GreenGive organization members and volunteers followed the “Wade In” tradition started by State Senator Bernie Fowler 33 years ago in the Patuxent River by wading into Annapolis’ four creeks to assess water clarity on January 14. The waders move into the water until they can no longer see their feet or their sneakers, as an unscientific, yet easy-to-understand measure of how clear our creek waters are.

Back Creek (2019 measurement was 43.3”)
40” at Annapolis Maritime Museum
30” at Annapolis Maritime Museum’s Ellen O. Moyer Back Creek Nature Park
College Creek (2019 measurement was 39.4”)
19.5” at the St. John’s College living shoreline
Spa Creek (2019 measurement was 19.7”)
26” at Truxtun Park
Weems Creek (2019 measurement was 29.5”)
25.5” at Dewey Dock

In summary, Back Creek clarity was about the same as last year, College Creek was half as clear, Spa Creek was more clear, and Weems Creek was slightly less clear. This year more underwater grasses are being seen in almost all of the Bay’s tributaries.

Water clarity is important because it can affect the health of underwater grasses which are a critical part of the ecology of the Bay and its tributaries. When water is murky sunlight reaching underwater grasses is reduced making it difficult or impossible for photosynthesis to happen. Bay and river water can become cloudy from excess nutrients (such as fertilizers) and sediments (soil runoff or erosion in rainstorms) which fuel algae growth. When the algae dies the decomposition reduces available oxygen in the water harming aquatic wildlife.

Senator Fowler began his informal “sneaker index” of water clarity because he was concerned about the declining health of the Patuxent and the Chesapeake Bay. When he was a boy he could see crabs scurrying under his feet at chest-high depth. Read more: The tradition has continued throughout the Bay and its tributaries.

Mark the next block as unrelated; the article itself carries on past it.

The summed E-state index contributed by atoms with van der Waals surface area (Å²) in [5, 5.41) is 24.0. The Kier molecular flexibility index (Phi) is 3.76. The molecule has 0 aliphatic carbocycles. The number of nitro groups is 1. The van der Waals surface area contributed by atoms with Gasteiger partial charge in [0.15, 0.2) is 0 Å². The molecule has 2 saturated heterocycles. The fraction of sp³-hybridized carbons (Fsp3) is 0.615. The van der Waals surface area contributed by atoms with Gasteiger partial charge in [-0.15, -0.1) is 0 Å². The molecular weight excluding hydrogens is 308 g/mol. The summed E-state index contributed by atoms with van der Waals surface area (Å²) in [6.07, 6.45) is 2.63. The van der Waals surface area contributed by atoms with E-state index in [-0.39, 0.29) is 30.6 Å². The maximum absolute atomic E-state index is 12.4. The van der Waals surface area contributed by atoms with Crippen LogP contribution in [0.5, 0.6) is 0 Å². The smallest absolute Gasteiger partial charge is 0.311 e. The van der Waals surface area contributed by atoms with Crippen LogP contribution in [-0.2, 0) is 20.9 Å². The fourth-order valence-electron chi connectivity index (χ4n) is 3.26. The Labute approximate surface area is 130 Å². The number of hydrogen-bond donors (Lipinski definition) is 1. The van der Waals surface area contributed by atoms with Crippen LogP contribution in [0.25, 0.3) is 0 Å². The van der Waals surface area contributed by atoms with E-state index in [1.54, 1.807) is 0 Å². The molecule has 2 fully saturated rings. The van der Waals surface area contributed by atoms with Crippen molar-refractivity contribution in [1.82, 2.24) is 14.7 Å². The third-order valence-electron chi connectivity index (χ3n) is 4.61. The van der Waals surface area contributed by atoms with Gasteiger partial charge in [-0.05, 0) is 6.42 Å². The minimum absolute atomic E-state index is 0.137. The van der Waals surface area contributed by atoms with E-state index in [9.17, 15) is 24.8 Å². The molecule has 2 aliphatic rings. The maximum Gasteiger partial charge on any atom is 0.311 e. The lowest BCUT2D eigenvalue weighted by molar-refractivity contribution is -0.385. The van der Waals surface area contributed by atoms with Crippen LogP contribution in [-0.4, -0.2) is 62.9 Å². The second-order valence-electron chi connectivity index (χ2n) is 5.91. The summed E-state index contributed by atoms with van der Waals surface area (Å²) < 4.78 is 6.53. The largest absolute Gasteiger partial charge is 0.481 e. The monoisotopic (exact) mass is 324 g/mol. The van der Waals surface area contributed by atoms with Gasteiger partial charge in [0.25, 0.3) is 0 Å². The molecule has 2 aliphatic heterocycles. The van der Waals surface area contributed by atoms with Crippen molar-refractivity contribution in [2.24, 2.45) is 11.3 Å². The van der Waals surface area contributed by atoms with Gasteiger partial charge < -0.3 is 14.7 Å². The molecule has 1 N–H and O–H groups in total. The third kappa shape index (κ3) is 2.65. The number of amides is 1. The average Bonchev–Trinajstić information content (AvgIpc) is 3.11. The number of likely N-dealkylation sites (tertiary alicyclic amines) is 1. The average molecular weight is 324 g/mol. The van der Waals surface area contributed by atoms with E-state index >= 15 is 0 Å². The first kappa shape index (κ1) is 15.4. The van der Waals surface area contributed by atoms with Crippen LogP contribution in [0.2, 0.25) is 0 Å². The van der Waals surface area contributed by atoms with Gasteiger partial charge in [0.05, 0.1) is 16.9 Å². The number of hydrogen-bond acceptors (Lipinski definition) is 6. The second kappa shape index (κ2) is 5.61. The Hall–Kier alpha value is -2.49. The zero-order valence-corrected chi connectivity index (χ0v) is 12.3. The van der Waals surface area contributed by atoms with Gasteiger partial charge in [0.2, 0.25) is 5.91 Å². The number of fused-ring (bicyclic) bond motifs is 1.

The GreenGive is a collaborative fundraising partnership that includes 11 small environmental nonprofits that work completely or primarily in Anne Arundel County. Funds raised by the 24-hour campaign, taking place this year on July 21-22, will be used to invest in actions that have a tangible impact on our own local waterways and quality of life. Every dollar raised will be turned into projects and programs that make a difference in Anne Arundel County.

The partners are:

  • Annapolis Green
  • Arundel Rivers Federation
  • ClearShark H2O
  • Friends of Jug Bay
  • Scenic Rivers Land Trust
  • Severn River Association
  • Severn Riverkeeper
  • Spa Creek Conservancy
  • Luke’s Restoration of Nature
  • Unity Gardens
  • Watershed Stewards Academy

Read more about the GreenGive here:

Amy Clements –, (410) 279-5554
Nina Fisher –, (410) 562-4806

Man wading into Back Creek

Steve Adams wades into Back Creek at the Annapolis Maritime Museum beach where the water clarity allowed him to see his feet at a depth of 40 inches.

Man wading into Back Creek

Chris “Goose” Norman wades 30 inches into Back Creek at the Annapolis Maritime Museum’s Back Creek Nature Park, social distancing with his mask.

Woman wading into College Creek

Elvia Thompson of Annapolis Green could not see her feet any deeper than 19.5 inches in College Creek at St. John’s College’s living shoreline.

Woman wading into Spa Creek

Amy Clements of Spa Creek Conservancy waded into Spa Creek at Truxtun Park to 26 inches before she could no longer see her feet.